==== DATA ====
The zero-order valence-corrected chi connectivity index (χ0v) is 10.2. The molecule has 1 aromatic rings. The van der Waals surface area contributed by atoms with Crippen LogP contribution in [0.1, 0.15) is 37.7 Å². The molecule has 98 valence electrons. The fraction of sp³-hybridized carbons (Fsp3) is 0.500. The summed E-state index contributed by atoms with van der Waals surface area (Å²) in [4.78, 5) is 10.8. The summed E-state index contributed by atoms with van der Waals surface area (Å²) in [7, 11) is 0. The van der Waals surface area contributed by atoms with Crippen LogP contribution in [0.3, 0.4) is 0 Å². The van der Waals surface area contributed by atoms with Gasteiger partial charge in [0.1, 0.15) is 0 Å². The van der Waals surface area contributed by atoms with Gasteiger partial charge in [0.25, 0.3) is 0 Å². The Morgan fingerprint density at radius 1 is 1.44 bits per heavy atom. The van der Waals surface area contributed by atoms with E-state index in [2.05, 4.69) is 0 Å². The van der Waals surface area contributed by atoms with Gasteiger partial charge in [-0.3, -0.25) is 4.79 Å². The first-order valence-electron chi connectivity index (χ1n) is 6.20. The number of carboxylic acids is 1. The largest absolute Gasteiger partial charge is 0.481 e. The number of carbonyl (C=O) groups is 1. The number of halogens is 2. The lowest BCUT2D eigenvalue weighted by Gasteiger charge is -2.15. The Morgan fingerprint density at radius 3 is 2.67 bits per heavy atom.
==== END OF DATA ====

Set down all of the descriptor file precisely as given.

The zero-order valence-corrected chi connectivity index (χ0v) is 10.2. The molecule has 1 aromatic rings. The van der Waals surface area contributed by atoms with Crippen LogP contribution in [0.1, 0.15) is 37.7 Å². The molecule has 98 valence electrons. The fraction of sp³-hybridized carbons (Fsp3) is 0.500. The summed E-state index contributed by atoms with van der Waals surface area (Å²) in [4.78, 5) is 10.8. The summed E-state index contributed by atoms with van der Waals surface area (Å²) in [7, 11) is 0. The van der Waals surface area contributed by atoms with Crippen LogP contribution in [0.3, 0.4) is 0 Å². The van der Waals surface area contributed by atoms with Gasteiger partial charge in [0.1, 0.15) is 0 Å². The van der Waals surface area contributed by atoms with Gasteiger partial charge in [0.25, 0.3) is 0 Å². The Morgan fingerprint density at radius 1 is 1.44 bits per heavy atom. The van der Waals surface area contributed by atoms with E-state index in [2.05, 4.69) is 0 Å². The van der Waals surface area contributed by atoms with Gasteiger partial charge in [-0.3, -0.25) is 4.79 Å². The first-order valence-electron chi connectivity index (χ1n) is 6.20. The number of carboxylic acids is 1. The largest absolute Gasteiger partial charge is 0.481 e. The number of carbonyl (C=O) groups is 1. The number of halogens is 2. The lowest BCUT2D eigenvalue weighted by Gasteiger charge is -2.15. The Morgan fingerprint density at radius 3 is 2.67 bits per heavy atom.